ECB exits negative rates, amid fears of a new eurocrisis

At a press conference in Amsterdam on Thursday (9 June), European Central Bank president Christine Lagarde announced the bank’s governing council had “unanimously” decided to stop buying government debt and end negative interest rates by September — two of the main tools monetary authorities use to control prices and liquidity.

Inflation in Europe has reached 8.1 percent, and the bank was under increasing pressure to act.

The bank deposit rate currently sits at -0.5 precent, and will now move to -0.25 percent on 21 June when the bank’s governing council is next scheduled to meet.

Some of the bank’s more hawkish council members in recent months increasingly called for higher interest rates, including Dutch central banker Klaas Knot, who stood next to Lagarde on Thursday.

These bankers expect higher rates will dampen inflation.

Increasing rates will increase borrowing costs for companies, households and governments.

This means demand for products and services will drop across the board, pushing down wages and eventually leading to higher unemployment, lower demand and lower prices.

But former ECB president Mario Draghi told Bloomberg on Thursday that inflation in Europe is not caused by excess demand.

Lagarde also said the move will not limit inflation in the short run. 75 percent of the price increase is “imported,” she told press.

Inflation is mostly caused by high energy and food prices, and is also pushed up by Chinese Covid lockdowns — things Lagarde has said in the past European monetary authority has little influence over.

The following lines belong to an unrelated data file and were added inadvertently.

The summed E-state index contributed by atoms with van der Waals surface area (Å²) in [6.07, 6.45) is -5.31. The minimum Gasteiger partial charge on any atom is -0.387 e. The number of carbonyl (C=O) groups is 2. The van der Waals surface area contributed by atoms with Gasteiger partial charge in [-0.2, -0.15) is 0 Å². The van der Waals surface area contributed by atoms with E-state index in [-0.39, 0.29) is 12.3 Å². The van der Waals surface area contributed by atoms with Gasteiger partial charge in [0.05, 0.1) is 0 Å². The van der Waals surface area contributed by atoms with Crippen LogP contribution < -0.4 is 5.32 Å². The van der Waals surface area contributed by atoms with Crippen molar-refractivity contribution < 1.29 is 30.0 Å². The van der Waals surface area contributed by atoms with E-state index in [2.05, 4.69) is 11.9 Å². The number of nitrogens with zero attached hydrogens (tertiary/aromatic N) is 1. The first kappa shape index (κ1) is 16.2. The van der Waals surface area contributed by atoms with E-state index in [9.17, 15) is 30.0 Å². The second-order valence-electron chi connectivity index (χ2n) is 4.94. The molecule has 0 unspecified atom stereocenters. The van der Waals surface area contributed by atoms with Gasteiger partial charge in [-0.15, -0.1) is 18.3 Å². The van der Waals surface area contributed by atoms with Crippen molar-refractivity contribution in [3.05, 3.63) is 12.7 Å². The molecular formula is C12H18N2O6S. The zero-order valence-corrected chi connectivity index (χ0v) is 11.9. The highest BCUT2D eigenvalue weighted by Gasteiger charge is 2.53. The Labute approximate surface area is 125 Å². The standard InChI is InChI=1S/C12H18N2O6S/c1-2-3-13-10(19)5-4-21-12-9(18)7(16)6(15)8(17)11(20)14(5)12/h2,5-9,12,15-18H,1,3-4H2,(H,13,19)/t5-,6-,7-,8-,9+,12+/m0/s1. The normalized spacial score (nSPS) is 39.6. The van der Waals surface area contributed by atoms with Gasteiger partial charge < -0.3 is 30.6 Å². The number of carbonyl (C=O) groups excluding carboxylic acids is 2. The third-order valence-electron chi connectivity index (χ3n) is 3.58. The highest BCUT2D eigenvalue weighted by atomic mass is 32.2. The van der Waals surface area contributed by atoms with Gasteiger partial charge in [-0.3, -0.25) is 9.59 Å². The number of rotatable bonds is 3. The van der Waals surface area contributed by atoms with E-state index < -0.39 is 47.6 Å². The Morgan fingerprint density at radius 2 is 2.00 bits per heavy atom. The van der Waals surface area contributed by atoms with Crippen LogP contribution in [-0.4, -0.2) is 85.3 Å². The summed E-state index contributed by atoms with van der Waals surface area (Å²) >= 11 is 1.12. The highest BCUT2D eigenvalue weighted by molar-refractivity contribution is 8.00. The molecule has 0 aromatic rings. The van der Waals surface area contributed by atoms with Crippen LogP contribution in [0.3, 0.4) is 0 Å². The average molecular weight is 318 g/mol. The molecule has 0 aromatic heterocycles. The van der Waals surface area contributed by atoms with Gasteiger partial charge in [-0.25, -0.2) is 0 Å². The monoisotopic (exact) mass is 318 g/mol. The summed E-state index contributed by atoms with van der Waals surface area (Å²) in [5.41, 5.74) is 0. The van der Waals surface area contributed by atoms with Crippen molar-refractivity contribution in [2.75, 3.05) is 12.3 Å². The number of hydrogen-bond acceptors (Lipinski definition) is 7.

Immediately after government borrowing costs shot up, particularly for Italy where rates on 10-year bonds went up 0.3 percentage points to 3.7 percent, nearly three times as high as in early February.

This led some, including Robin Brooks, chief economist for the Institute for International Finance, a Washington-based trade group, to fear a new recession is about to start.

The last time the ECB raised interest rates in 2011, it caused a European debt crisis resulting in highly-indebted member countries — notably Italy and Greece — paying double-digit rates on government loans, which nearly collapsed the union.

No fundamental reform of the European economy has taken place since, and the problems that existed then, still exist today.

“If rates were to rise sharply for longer, we might well be facing Euro Crisis 2.0,” Deutsche Bank investment strategist Maximilian Uleer recently warned.

When Lagarde was asked what tools the ECB has to prevent this from happening again, she signalled the €1.7 trillion pandemic emergency purchase programme (PEPP) could be used to refinance debt from weaker economies.

Lagarde said in a blog last month: “If necessary, we can design and deploy new instruments” to counter borrowing costs for member states, such as Italy, spiralling out of control, but when pressed on Thursday she did not give any details, a decision that was criticised by some.

“Better have a clear strategy in place before spreads get out of control,” ECB-watcher Frederic Ducrozet, head of macroeconomic research at Pictet Wealth Management, a Brussels-based financial institution, tweeted on Friday.

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